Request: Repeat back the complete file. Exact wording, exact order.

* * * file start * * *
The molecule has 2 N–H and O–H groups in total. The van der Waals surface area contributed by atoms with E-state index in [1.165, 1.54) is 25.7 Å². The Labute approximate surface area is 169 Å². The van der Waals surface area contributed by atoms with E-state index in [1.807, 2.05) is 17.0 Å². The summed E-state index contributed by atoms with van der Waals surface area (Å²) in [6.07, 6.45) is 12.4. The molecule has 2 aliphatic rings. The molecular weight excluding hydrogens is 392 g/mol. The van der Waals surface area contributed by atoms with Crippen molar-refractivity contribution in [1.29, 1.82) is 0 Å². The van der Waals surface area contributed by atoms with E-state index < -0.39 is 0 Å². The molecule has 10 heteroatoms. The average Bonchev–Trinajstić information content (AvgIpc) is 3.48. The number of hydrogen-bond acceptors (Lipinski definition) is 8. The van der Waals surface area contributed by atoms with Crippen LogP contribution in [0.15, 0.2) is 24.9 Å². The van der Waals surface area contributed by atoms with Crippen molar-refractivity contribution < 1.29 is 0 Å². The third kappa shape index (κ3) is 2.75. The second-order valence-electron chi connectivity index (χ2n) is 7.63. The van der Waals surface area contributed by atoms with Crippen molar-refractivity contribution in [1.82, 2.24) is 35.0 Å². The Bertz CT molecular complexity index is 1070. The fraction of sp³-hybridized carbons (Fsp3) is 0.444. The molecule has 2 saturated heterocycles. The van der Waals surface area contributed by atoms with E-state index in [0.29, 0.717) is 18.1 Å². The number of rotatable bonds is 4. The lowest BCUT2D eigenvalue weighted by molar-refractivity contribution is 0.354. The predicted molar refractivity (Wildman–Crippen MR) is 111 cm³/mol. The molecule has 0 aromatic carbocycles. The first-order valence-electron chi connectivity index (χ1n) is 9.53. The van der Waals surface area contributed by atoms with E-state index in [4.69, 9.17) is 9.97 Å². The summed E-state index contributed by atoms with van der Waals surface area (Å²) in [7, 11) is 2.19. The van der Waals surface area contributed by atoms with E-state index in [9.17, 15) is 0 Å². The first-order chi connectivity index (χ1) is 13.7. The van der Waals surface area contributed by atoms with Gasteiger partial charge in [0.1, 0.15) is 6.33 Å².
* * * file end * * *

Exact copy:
The molecule has 2 N–H and O–H groups in total. The van der Waals surface area contributed by atoms with E-state index in [1.165, 1.54) is 25.7 Å². The Labute approximate surface area is 169 Å². The van der Waals surface area contributed by atoms with E-state index in [1.807, 2.05) is 17.0 Å². The summed E-state index contributed by atoms with van der Waals surface area (Å²) in [6.07, 6.45) is 12.4. The molecule has 2 aliphatic rings. The molecular weight excluding hydrogens is 392 g/mol. The van der Waals surface area contributed by atoms with Crippen molar-refractivity contribution in [1.29, 1.82) is 0 Å². The van der Waals surface area contributed by atoms with E-state index < -0.39 is 0 Å². The molecule has 10 heteroatoms. The average Bonchev–Trinajstić information content (AvgIpc) is 3.48. The number of hydrogen-bond acceptors (Lipinski definition) is 8. The van der Waals surface area contributed by atoms with Crippen LogP contribution in [0.15, 0.2) is 24.9 Å². The van der Waals surface area contributed by atoms with Crippen molar-refractivity contribution < 1.29 is 0 Å². The third kappa shape index (κ3) is 2.75. The second-order valence-electron chi connectivity index (χ2n) is 7.63. The van der Waals surface area contributed by atoms with Crippen molar-refractivity contribution in [1.82, 2.24) is 35.0 Å². The Bertz CT molecular complexity index is 1070. The fraction of sp³-hybridized carbons (Fsp3) is 0.444. The molecule has 2 saturated heterocycles. The van der Waals surface area contributed by atoms with E-state index in [0.29, 0.717) is 18.1 Å². The number of rotatable bonds is 4. The lowest BCUT2D eigenvalue weighted by molar-refractivity contribution is 0.354. The predicted molar refractivity (Wildman–Crippen MR) is 111 cm³/mol. The molecule has 0 aromatic carbocycles. The first-order valence-electron chi connectivity index (χ1n) is 9.53. The van der Waals surface area contributed by atoms with E-state index in [4.69, 9.17) is 9.97 Å². The summed E-state index contributed by atoms with van der Waals surface area (Å²) in [7, 11) is 2.19. The van der Waals surface area contributed by atoms with E-state index in [9.17, 15) is 0 Å². The first-order chi connectivity index (χ1) is 13.7. The van der Waals surface area contributed by atoms with Gasteiger partial charge in [0.1, 0.15) is 6.33 Å².